Far-right Republicans denounce push for ranked-choice voting in Arizona
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With Arizona set to see a ballot initiative in 2024 to implement ranked-choice voting across the state, Republicans at the legislature sounded the alarm on Wednesday, saying the voting style is wrong for the Grand Canyon State.
“Ranked-choice voting is a proven scam to further destroy integrity in our elections,” warned Rep. Austin Smith during a press conference organized by the far-right Arizona Freedom Caucus.
The Wittman Republican has sponsored a measure to ban ranked choice voting that has earned the support of the GOP-controlled House. A similar proposal in the upper chamber has been passed out of the Senate along party lines. While the Governor’s Office wouldn’t comment on the legislation, the bills have failed to gain any Democratic support and Gov. Katie Hobbs has previously cited bipartisanship as one of the factors that will determine whether or not her signature is secured.
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Arizona currently operates under a winner-take-all system, wherein the candidate that earns a majority of the votes triumphs. In ranked-choice voting, however, voters number candidates in order of preference, from 1 to 5. If a candidate receives the majority of the first-place rankings, they win. But if no one receives more than 50% of the votes, a second round of counting occurs. In that second round, the candidate with the least amount of votes in the first round is dropped and those who voted for that candidate have their second choices tallied, instead. The process continues until a winner is determined.
Conservative lawmakers on Wednesday said the process is too complicated and will only further delay the state’s election reporting times, which have become a central point of criticism among GOP politicians.
“It makes no sense that we’d be moving towards such a complicated voting system at a time when confidence in our system is already, understandably, at a low,” said Sen. Justine Wadsack, R-Tucson. “It’s already incomprehensibly and routinely taking some states, including Arizona, weeks to count votes and determine our winners.”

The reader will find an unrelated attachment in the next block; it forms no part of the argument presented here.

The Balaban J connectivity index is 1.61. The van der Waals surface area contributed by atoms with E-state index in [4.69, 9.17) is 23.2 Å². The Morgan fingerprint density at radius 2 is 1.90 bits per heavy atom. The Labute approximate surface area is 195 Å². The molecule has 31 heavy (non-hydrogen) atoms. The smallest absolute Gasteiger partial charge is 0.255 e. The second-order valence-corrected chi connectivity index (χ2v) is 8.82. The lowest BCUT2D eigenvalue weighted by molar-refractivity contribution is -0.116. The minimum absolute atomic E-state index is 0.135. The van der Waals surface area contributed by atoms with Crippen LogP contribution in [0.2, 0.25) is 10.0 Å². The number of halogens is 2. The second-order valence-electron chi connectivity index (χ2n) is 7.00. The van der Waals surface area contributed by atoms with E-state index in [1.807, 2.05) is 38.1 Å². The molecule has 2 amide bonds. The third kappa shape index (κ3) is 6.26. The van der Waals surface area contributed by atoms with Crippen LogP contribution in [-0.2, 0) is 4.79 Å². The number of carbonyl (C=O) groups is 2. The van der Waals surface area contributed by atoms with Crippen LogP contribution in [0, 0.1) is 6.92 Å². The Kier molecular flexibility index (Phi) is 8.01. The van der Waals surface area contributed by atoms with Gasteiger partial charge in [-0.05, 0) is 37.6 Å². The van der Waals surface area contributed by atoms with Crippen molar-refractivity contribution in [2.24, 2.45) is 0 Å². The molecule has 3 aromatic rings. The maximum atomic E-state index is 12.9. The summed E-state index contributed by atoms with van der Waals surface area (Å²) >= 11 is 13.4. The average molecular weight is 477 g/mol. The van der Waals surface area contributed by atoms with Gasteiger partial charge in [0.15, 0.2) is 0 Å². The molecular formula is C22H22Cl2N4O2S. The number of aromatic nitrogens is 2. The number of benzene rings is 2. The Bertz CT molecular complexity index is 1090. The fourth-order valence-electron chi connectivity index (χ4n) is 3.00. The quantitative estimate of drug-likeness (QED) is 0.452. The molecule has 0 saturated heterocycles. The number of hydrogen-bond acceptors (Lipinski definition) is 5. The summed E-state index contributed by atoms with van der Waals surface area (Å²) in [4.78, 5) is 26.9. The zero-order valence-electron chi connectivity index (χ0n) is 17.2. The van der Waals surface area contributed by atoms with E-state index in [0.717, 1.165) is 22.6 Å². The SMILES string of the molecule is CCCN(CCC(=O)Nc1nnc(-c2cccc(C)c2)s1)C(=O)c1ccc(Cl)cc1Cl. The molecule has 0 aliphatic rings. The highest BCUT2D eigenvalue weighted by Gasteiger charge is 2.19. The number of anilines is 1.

During the 2022 midterms, Hobbs’ victory wasn’t unofficially predicted until Nov. 14, nearly a week after Election Day. But election tallies have always taken several days to complete, but it has only become a point of contention recently due to increasingly close races in Arizona contests. Hobbs won her seat with a 17,000 vote difference out of more than 2 million total ballots cast.
And GOP messaging has created a spike in mail-in ballots being dropped off on Election Day, adding to the delay.
Sen. Anthony Kern, R-Glendale, said the voting style disenfranchises voters who are confused or neglect to rank their top five candidates.
“Many voters in states where ranked-choice voting is allowed only rank their top two choices,” he said. “The reality is that ranked-choice voting is designed in such a way that it may not always result in the candidate with the most first-choice votes winning an election.”
But Chuck Coughlin, who heads the Phoenix political consulting firm HighGround, said that leaves out the full picture. HighGround is partnering with Save Democracy Arizona, a nonprofit aiming to put the voting system on the 2024 ballot.
Under ranked-choice voting, a majority of votes ultimately go toward the winning candidate, regardless of the number of votes won from each of the five possible rankings, Coughlin said. And voters who chose to rank only their favorite two candidates made that choice, effectively disenfranchising themselves.
Opponents who claim that the system is too confusing for Arizonans to handle think too little of what voters are capable of, Coughlin added.
“It’s saying you can’t go to the grocery store and make a choice of five different products,” he said. “It underestimates how voters think.”
The real reason far-right lawmakers are against the voting style is because it threatens the extreme partisanship that characterizes primary elections, which benefits their races, Coughlin said.
“They win in primaries, and they want to keep it that way,” he said.
In the 2022 midterms, only around five state legislative general elections were considered truly competitive.
Arizona’s statewide partisan primaries are open to independent and unaffiliated voters, but they can only vote in one party’s election. That requirement means that the percentage of non-partisan voters who participate in primaries is dramatically lower than overall share of the state’s electorate. Proponents of open primary systems have criticized more restrictive systems for fostering ideologically extreme views over mainstream ones, while supporters of those restrictions argue that partisan voters should be the only voice in choosing who represents them on a general election ballot.
In the 2022 Republican primary, gubernatorial candidate Kari Lake won the nomination with only 48% of the vote.
“She went on to lose in the general because she didn’t have a majority of the electorate with her,” Coughlin said.
Save Democracy Arizona advocates for both open primaries and ranked choice voting. Both of those electoral reforms, Coughlin said, would foster more competitive races and more substantial debates. General elections would be given more weight than they have in Arizona, where the primary election stage tends to overshadow them.
“(Elections is) the only industry where we limit competition.” Coughlin said. “This is creating more competition which will create better answers.”
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